Kimble had maintained a good relationship with Morris, who was now the CEO of the National Exhibition Centre (NEC) in Birmingham, England. In June 2005 NEC's in-house organization arm, Centre Exhibitions, entered into a joint venture with Clarion. Dubbed Clarion Events NEC, it assumed control of 10 Birmingham-based shows, including The Classic Motor Show and Antiques for Everyone as part of Clarion's wider effort to take advantage of opportunities in England's Midlands and other markets outside of London. Clarion Events NEC also sought to buy and launch new shows throughout Europe. At the same time as the alliance with Centre Exhibitions, Clarion acquired the International Trade Fair, International Food Fair, and Autumn Fair from Trade Fairs Scotland. It also added Mela 2005, the Mega Asian Experience, an event scheduled for the NEC that fall.


P&O Events Limited is founded as an in-house events-organizing unit.
The company changes its name to Clarion Events.
Clarion Events gains independence through a management buyout.
Blackstone Group acquires Clarion Events.
PennWell Corporation is acquired.

Hg Capital did not plan to hold its investment in Clarion for the long term. In October 2007 investment bank Close Brothers was hired to handle the sale of the company and the first round of bids were received early in 2008. A deal was struck in February 2008 to sell Clarion for £120 million to New York private equity investor Veronis Suhler Stevenson (VSS).

Like Hg Capital, VSS followed a “buy-and-build” philosophy, quickly expanding its portfolio companies through acquisitions and then selling them for a profit. Kimble and his management team remained in place, but he told Marketing Event in a March 4, 2008, article, “We are looking to re-invent ourselves. I believe that this is not just a new chapter, but a new book. There will be significant changes.” When the sale to VSS was completed, Clarion wasted little time in expanding into a new sector. In May 2008 it acquired three arms fairs: Defence Systems and Equipment International, Latin American Aerospace and Defence Exhibition, and ITEC (Europe's leading military training, simulation, and education exhibition and conference).

Over the next seven years, VSS financed another dozen “bolt-on” acquisitions that expanded Clarion into new sectors and new regions of the world. For example, the company acquired the German-based Survey Marketing + Consulting GmbH & Co. KG, a provider of market and product analysis services. Renamed Clarion Survey GmbH, it then acquired a Turkish-based exhibition organizer.


In December 2014 VSS reached an agreement to sell Clarion to American private equity firm Providence Equity Partners, Inc., for more than £200 million. The deal closed the following month. Pursuing the same model as Clarion's previous owners, Providence financed further acquisitions to prepare the company for yet another sale.

In March 2015 Clarion acquired Internet Retailing Events, a U.K.-based events company. In July 2015 Clarion added the Border Security Expo and the US/Canada Border Conference to its portfolio of events. Later in 2015 Clarion expanded its North American operations with the acquisition of Urban Expositions. Based in Kennesaw, Georgia, the 20-year-old company produced and managed a portfolio of 37 events in 9 industry sectors and published Airport Revenue News, an airport concession industry trade magazine. Soon after joining Clarion, Urban Expositions (renamed Clarion UX in 2017), acquired the Womenswear in Nevada trade show held semiannually in Las Vegas.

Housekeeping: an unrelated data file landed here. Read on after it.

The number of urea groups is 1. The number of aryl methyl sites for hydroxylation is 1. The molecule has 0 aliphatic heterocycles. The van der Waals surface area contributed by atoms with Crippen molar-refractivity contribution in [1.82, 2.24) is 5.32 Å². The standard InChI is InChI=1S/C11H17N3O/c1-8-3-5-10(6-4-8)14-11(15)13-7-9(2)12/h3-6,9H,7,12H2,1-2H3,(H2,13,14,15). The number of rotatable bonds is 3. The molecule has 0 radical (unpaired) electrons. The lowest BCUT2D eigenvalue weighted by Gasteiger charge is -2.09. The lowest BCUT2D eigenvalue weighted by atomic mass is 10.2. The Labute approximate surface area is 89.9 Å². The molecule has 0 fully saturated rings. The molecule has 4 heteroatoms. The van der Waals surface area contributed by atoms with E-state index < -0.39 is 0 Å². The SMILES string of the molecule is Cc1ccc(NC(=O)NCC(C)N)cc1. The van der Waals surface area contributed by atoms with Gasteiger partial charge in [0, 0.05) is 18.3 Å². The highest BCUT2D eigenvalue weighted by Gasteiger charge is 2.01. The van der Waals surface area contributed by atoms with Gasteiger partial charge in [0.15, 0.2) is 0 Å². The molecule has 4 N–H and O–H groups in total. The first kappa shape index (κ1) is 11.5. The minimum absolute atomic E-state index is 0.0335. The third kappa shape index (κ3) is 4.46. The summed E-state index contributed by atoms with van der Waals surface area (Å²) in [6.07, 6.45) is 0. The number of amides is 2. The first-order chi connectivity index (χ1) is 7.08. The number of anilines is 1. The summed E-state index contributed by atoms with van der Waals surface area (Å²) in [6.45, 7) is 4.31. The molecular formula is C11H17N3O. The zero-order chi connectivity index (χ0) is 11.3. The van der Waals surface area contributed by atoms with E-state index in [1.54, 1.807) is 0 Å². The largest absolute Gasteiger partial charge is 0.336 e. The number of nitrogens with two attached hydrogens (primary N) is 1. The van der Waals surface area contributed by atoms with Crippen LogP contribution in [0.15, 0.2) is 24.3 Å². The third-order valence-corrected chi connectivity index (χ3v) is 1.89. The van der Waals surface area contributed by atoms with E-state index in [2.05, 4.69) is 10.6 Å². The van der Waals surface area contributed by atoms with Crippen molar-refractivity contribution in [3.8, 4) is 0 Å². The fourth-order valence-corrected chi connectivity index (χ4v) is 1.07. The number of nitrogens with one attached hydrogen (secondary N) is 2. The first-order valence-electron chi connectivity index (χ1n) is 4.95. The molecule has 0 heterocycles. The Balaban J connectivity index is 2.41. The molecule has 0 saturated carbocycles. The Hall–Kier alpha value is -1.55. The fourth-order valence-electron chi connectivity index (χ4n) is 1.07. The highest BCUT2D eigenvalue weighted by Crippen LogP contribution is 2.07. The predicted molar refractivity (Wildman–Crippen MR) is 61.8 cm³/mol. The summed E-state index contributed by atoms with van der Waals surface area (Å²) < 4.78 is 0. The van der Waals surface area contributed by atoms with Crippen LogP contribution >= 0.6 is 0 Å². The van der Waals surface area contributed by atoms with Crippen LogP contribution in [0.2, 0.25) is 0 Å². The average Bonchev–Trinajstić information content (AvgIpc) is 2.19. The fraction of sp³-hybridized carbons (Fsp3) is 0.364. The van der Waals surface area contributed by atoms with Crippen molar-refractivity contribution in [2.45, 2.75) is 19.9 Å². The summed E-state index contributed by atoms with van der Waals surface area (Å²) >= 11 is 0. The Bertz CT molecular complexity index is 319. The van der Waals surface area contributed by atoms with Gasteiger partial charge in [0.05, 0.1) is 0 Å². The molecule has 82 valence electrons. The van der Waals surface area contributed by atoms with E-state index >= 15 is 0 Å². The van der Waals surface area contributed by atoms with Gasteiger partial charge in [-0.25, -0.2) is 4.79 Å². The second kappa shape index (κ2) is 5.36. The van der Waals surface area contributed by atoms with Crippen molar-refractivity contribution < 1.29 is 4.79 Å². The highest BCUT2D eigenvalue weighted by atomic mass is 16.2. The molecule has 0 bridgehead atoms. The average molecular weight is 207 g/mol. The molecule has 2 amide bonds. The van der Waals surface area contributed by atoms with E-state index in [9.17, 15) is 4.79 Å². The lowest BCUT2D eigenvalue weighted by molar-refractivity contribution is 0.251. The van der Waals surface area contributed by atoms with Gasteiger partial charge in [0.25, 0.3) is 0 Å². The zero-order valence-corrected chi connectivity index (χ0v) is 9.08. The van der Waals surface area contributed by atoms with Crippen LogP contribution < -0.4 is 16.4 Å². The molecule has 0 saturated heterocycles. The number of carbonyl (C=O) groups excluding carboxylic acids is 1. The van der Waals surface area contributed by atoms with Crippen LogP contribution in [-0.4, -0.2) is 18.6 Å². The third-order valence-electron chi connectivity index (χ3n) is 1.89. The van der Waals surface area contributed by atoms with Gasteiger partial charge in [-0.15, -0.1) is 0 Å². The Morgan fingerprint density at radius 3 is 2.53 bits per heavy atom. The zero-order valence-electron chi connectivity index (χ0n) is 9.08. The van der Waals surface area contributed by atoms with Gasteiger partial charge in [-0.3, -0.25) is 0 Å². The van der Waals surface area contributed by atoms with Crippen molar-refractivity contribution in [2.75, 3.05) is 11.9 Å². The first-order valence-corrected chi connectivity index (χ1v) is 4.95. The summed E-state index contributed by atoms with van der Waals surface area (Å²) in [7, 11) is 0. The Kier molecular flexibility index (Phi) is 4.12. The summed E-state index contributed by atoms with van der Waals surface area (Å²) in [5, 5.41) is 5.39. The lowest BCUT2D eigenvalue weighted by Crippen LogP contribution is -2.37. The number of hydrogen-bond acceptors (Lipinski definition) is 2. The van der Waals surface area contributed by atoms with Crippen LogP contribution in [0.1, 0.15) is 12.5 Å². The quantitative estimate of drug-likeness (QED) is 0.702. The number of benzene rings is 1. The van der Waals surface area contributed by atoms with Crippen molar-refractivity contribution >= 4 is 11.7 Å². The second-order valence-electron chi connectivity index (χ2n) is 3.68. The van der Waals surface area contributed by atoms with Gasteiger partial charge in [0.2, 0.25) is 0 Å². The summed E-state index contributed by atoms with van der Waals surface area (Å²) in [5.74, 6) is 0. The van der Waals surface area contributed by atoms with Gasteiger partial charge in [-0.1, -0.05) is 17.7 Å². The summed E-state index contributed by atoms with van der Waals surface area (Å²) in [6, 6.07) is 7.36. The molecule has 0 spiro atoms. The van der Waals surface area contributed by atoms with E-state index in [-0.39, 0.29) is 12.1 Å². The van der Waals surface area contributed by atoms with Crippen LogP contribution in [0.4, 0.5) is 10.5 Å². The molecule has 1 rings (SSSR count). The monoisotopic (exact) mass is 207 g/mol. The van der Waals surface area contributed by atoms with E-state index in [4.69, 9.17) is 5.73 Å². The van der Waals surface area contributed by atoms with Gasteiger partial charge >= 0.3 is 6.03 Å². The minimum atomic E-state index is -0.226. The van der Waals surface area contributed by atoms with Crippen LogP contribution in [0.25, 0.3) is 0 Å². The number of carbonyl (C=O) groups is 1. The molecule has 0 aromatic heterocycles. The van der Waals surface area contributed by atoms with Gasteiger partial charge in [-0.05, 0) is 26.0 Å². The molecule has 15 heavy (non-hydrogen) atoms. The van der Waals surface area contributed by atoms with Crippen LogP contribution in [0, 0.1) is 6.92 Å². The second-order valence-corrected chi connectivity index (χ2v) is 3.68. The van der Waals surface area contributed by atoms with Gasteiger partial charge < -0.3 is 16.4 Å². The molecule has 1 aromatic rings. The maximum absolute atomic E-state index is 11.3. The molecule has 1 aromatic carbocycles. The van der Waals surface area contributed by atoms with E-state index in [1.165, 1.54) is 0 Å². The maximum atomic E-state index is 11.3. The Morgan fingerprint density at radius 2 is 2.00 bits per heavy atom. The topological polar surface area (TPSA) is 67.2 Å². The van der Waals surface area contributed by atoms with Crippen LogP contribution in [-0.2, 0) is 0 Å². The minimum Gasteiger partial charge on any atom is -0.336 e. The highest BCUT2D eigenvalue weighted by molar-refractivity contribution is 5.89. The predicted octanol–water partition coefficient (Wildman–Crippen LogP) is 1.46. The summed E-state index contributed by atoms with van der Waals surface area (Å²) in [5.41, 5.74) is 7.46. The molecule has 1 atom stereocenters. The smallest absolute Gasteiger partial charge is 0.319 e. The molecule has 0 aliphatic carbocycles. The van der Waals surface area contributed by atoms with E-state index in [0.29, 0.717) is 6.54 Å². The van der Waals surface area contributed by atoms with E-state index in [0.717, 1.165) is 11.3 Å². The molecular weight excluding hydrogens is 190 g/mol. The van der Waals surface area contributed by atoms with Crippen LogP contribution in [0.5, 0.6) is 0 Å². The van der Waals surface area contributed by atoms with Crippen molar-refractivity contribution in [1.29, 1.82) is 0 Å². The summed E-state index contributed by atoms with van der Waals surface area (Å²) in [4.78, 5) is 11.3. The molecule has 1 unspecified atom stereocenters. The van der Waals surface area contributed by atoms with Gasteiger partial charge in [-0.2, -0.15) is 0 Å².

In 2016 Clarion acquired three global supply-chain conferences and exhibitions held in Europe. A year later, it added to its Asian holdings. It acquired RetailEX ASEAN, a trade exhibition held in Thailand for retailers in the Association of Southeast Asian Nations (ASEAN) region.


In the summer of 2017 Clarion was once again put on the block. There was no shortage of interest in the property. Five private equity firms were shortlisted, but before a second auction round could be conducted, New York hedge fund sponsor The Blackstone Group met Providence's £600 million asking price and took Clarion off the market.

Other than a new private equity firm owner, little changed for Clarion. Kimble remained as chairman and the company continued to expand through a series of acquisitions. In January 2018 Clarion acquired the Berlin-based Premium Exhibitions, a producer of several trade shows in Germany. The following month, Clarion added the Hong Kong–based Global Sources, a leading Asian exhibition and online business-to-business marketplace operator. Because of its name recognition, the Global Sources brand would continue to be used in Asian markets.

Ed Dinger


Clarion Asia; Clarion UX; PennWell Corporation.


DMG Events Limited; The Freeman Companies; GL Events SA.


Arnold, Martin. “‘Buy-and-Build’ VSS Buys Clarion Events for £120m.” Financial Times, February 22, 2008.

Bond, Claire. “Clarion Plots Assault on Europe after MBO.” Marketing Event, November 30, 2004.

Espinoza, Javier, and Martin Arnold. “Blackstone Seals £600m Deal to Buy Clarion Events.” Financial Times, July 23, 2017.

“Exhibitions: Changes to Come after Clarion Events Is Sold.” Marketing Event, March 4, 2008.

“Failed Motor Show Comes Back to Life.” Marketing Event, May 13, 2002.

McCall, Margo. “Clarion Events Expands into Amusements.” Tradeshow Week, July 11, 2005, 2.

“Morris Hands-On at Clarion.” Antiques Trade Gazette, September 18, 2000.

“P&O Events: P&O Events Announces Its New Name.” M2 Presswire, October 29, 1999.

Smith, Peter. “Clarion Buy-Out for Hg Capital.” Financial Times, October 27, 2004.